A big grey cloud started forming over the rocky grey mountain at the end of the canyon. Then the thunder began roaring, it was all amplified from the canyon walls and every time I looked up the grey cloud darkened until it was like charcoal. Craig was happily plodding along while I was getting more and more nervous. The thunder clapped and banged again and then I flipped “WE’RE GOING BACK NOW!!” I think Craig became a little nervous too at the unknown so we headed back and the storm chased us out the canyon. Big dollops of rain began falling and hitting us heavily like birds pooping on us. We just managed to get back to Daphne before it began nailing it. After the storm passed another one began and slowly crept towards us until it was right above us at which point it decided to stick around and rain all night.

The next day the rain eventually stopped and we picked a non-canyon hike to do which ended up being a canyon, typical! We had to cross a creek about a dozen times and it was only on the final jump that my boot went right into the water. The valley split into two so we picked the left branch which looked like flat gravel terrain but it was anything but flat with a gradual incline up wobbly boulders. We climbed up and the valley continued to narrow, the rocky walls turned into orange hoodoo spires and it looked more like Utah than the northern Rockies.

The sun was out for the whole hike and we were ready for a swim in the gorgeous Muncho Lake. The view was amazing as we came down the valley, the lake was bright blue but gradually started darkening to navy and we looked up to see a big storm cloud taking over the sky. Oh for goodness sake!! Not again! Luckily a good old tea was enough to pass the storm and we enjoyed a well needed dip in the cool waters followed by dinner beside the lake with incredible Rocky Mountain views.

I said no more canyon hikes for a few days so we did a ‘normal’ hike along the Old Alaskan Highway trail, we actually detoured right off it to head steeply up a ridge line. I love hikes where you gain elevation quickly, the views are always worth the sweat. This time we had a stunning view of the vivid blue Muncho Lake. It stretched over 12km below us and was quite the sight. Just 45 minutes to reach such an awesome spot and no one else around. It’s peak season now for North America but this area just isn’t busy, the Alcan seems to be popular for fly-by visitors but we’ve been the only people hiking the trails and the only vehicle parked at the trail heads, it’s very bizarre. We were stinking hot after the hike and ready to bathe in Muncho’s icy waters. We found the perfect location where we opened Daphne’s doors onto a gravel beach with our own access to the clear waters. Ah van life can be so good!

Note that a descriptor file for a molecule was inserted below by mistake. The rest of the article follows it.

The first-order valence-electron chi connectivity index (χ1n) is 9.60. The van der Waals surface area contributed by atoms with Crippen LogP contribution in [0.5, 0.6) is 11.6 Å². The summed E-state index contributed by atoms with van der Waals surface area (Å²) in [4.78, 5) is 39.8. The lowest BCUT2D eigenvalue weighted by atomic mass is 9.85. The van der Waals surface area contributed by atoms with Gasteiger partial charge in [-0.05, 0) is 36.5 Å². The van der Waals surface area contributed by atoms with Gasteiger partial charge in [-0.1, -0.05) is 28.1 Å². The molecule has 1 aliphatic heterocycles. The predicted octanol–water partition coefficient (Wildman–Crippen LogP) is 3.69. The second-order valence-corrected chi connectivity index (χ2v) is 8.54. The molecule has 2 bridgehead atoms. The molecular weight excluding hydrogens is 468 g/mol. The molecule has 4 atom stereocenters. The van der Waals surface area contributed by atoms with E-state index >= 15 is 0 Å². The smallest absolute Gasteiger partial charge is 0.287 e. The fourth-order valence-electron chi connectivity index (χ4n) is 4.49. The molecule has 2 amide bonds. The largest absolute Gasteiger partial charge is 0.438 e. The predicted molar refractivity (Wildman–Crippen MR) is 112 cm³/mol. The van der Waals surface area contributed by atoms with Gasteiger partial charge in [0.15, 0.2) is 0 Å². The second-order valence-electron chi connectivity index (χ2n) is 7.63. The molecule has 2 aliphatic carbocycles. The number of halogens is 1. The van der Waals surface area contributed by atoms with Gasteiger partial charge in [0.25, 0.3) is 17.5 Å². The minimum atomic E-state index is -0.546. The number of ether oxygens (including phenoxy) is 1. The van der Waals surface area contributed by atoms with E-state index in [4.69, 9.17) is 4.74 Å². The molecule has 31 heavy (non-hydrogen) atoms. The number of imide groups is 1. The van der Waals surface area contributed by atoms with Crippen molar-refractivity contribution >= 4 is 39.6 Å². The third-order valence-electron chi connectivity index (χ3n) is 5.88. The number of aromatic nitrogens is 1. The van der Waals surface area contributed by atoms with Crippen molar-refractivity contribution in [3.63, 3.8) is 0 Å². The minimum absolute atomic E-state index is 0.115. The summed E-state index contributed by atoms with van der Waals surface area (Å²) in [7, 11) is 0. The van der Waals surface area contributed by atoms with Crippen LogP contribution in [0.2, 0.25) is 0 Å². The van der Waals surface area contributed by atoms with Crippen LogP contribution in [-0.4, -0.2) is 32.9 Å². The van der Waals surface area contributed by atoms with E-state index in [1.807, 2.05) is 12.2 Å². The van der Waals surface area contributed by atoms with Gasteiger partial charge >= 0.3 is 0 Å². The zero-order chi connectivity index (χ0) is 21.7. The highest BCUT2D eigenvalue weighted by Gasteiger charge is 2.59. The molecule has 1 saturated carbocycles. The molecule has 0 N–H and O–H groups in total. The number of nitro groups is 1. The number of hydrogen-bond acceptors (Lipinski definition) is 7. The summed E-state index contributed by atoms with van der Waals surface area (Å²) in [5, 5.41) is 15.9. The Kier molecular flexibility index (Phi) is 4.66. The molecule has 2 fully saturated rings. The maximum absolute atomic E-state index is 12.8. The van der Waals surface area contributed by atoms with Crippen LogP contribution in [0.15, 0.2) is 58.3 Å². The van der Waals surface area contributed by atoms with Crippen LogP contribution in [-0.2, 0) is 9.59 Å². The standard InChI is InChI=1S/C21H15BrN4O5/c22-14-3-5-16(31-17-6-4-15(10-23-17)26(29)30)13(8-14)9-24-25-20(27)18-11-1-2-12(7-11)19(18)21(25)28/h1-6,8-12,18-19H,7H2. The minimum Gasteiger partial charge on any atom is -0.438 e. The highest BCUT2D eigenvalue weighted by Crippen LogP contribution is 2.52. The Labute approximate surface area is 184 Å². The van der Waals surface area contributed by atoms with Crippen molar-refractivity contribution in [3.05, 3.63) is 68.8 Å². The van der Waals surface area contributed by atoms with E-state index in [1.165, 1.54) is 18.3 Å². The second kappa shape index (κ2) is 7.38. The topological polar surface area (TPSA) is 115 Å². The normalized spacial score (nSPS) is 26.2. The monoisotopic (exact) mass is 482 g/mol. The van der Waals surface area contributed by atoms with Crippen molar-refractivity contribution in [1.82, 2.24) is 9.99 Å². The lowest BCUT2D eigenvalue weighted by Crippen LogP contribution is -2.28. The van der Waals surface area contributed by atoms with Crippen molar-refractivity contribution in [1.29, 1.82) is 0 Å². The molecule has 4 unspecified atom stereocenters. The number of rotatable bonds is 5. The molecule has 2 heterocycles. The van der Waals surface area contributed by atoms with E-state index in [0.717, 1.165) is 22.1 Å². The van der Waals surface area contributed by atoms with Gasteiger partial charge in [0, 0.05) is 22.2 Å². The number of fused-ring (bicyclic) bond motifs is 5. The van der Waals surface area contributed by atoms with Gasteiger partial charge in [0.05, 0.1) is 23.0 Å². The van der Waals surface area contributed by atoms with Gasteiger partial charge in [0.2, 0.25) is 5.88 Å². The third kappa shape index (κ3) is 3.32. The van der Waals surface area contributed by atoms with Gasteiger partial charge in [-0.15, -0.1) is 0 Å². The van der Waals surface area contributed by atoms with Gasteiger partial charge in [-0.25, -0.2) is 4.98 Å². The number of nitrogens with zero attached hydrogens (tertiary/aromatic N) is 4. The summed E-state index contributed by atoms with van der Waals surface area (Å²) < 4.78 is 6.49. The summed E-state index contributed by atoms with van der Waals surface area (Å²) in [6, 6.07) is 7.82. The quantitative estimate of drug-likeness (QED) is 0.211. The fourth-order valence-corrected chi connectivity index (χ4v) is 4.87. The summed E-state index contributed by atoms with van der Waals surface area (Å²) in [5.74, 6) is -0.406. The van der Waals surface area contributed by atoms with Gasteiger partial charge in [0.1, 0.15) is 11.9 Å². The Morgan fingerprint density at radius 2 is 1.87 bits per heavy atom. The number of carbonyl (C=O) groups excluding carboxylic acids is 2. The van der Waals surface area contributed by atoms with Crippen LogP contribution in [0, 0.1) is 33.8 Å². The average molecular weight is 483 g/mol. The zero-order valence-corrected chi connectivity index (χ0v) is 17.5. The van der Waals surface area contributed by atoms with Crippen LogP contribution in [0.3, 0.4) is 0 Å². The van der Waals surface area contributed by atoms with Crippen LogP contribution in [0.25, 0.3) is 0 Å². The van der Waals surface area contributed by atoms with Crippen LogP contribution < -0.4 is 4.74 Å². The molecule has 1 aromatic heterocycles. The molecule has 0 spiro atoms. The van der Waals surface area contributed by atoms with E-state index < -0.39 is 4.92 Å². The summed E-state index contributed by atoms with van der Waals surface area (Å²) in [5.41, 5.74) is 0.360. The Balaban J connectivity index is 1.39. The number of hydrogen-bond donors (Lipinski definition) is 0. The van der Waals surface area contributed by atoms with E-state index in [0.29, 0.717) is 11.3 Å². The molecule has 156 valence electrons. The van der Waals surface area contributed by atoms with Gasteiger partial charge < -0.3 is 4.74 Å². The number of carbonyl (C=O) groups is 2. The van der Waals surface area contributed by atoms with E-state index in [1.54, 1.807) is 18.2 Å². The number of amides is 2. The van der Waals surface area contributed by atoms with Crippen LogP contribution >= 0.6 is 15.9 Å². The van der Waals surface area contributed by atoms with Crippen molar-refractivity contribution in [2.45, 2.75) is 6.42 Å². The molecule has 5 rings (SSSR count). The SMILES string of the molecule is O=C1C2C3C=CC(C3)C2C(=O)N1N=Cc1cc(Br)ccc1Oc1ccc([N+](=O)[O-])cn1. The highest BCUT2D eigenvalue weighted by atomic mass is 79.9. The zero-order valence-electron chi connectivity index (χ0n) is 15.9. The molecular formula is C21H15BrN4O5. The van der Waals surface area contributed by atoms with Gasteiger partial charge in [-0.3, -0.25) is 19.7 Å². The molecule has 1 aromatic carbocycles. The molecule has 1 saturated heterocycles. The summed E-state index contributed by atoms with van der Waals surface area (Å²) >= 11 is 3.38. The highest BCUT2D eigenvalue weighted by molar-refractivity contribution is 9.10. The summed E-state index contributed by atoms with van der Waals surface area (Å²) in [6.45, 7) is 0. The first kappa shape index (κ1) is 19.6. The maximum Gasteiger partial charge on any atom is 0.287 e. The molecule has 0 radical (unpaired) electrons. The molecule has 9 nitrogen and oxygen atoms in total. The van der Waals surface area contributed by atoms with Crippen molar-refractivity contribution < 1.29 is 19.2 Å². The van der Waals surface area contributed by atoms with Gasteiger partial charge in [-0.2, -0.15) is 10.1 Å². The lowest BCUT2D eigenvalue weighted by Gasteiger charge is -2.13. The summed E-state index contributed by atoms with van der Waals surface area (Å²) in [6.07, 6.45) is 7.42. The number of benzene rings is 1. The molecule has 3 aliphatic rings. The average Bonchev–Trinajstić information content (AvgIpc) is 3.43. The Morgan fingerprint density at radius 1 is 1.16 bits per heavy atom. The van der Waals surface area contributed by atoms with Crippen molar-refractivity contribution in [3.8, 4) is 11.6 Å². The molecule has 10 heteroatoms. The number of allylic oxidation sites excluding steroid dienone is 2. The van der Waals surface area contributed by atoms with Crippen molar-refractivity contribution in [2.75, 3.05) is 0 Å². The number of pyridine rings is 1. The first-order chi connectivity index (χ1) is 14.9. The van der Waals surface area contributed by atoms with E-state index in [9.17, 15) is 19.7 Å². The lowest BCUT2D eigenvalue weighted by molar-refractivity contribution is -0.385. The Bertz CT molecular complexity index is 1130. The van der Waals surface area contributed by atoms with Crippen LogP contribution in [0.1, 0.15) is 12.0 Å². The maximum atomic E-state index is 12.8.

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One comment

  1. For a second, when I read “5 stone sheep” I pictured statues of sheep and then realized it was a weight reference 🙂 You’re right about wildlife sightings …. it finds you. Everytime I’ve been dissappointed at not seeing what I was looking for, it showed up in abundance when we weren’t expecting it. I was eagerly hoping to see an alligator in the Everglades never having seen one before. The first day we saw one or two and I was reluctantly satisfied. Then the second day, we saw so many (close to a hundred) that we just passed by them at the side of the road without hardly giving them a glance anymore. When we were in Yellowstone I was dissappointed when the only Bison we saw were too far away to really appreciate them. Then on the day of our departure, we came across a traffic jam on the road with all traffic stopped. About 50 Bison were calmly walking the road (asphalt) passing by alongside the cars at arms length. They were being herded by Rangers in Jeeps so we weren’t nervous. Made for some awesome video. Last year 6 people drowned in Zion National Park as an unexpected thunderstorm filled the “slot-canyons” with torrents of water.

    I can relate to your comments about “having the place to yourselves”. In 1970 I lived in a 1965 VW factory camper for 14 months traveling the Pacific Northwest and western BC. My only goal was to swim in a different lake every day for a year 🙂

    As I’ve mentioned before, we’d love to meet you guys if you’re ever down our way (North Georgia). We have a large flat paved area in front of the house if you need a “home base” to explore the area. Please check out our channel and you can see what a beautiful place this is. I’d recommend the “Aerial Videography” section for a bird’s eye view.